Wedding And Bridal Flowers: Tropical Wedding Bouquet Ideas And Designs

Search for tropical bridal bouquets and wedding floral displays ideas here with tips and tricks for creating wedding bouquets and flowers around a tropical theme.

Have you always dreamed of a sunrise or sunset wedding on the beach or a tropical wedding in some far-off exotic location? If a tropical wedding is out of the question, add a distinctive touch of the South Seas to your wedding day by including tropical flowers in your wedding bouquet and other bridal floral designs. Building your wedding flowers around a tropical theme increases your options. In addition to the usual bridal bouquet, boutonnières, corsages, and floral displays, tropical wedding flowers can also include Hawaiian leis and headbands.

Unless you opt for a single-flower bouquet, such as orchids or tuberoses, you can intersperse tropical flowers with other varieties. A bouquet of primarily large tropical flowers deflects attention from the bride, and the bride should be the primary object of attention, not the bridal bouquet.

Tropical flowers cost more than traditional wedding flowers. If cost is an object, remember that a few tropical flowers can go a long way. Consider using silk flowers if your heart is set on tropical flowers, but your budget says, "no way." Tropical-like flowers can also stand in for the real thing. The lines have blurred between tropical and tropical-like flowers""anything that looks tropical passes for tropical. For example, calla lilies, Asiatic lilies, trumpet lilies and tuberoses grown in moderate climates have a tropical look, and you'll find them in many tropical bouquets. Because they're available locally, you won't pay a premium to have them shipped.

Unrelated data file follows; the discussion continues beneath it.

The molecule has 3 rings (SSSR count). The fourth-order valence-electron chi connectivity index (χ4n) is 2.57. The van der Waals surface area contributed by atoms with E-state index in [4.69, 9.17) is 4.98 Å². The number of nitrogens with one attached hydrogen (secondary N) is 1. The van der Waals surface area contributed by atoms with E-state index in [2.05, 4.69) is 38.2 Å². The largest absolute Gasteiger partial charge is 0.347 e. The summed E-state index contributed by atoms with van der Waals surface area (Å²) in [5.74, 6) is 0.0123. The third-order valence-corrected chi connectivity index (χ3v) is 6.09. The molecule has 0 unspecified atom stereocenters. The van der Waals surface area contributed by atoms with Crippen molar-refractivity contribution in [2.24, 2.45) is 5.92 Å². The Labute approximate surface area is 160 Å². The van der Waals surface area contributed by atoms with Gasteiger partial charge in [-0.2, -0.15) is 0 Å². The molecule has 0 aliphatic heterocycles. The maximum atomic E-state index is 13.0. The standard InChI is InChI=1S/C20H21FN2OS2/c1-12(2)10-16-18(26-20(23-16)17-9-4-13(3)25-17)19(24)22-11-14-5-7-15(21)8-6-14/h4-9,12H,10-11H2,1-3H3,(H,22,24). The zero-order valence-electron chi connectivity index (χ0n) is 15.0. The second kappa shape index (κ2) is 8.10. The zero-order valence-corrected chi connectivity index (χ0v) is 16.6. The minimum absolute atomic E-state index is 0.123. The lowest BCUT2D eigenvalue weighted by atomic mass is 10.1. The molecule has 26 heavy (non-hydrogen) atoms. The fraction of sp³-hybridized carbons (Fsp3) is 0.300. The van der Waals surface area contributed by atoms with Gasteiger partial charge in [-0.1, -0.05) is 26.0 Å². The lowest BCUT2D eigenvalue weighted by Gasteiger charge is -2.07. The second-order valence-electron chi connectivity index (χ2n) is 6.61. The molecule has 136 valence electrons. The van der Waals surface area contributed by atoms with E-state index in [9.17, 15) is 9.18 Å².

Hibiscus blooms only last a day, so they are difficult to include in wedding bouquets or floral display. Add Asiatic or trumpet lilies instead for the same effect. If you can't survive your wedding without hibiscus, ask your florist if it's possible to add them to your bouquet the day of the wedding. Perhaps your hairstyle and veil (or lack of veil) can accommodate a hibiscus worn behind the ear or in a bun or French twist.

Bridal Bouquets

Tropical bridal bouquets come in the same varieties as their traditional counterparts, with a couple of additions:

* Nosegay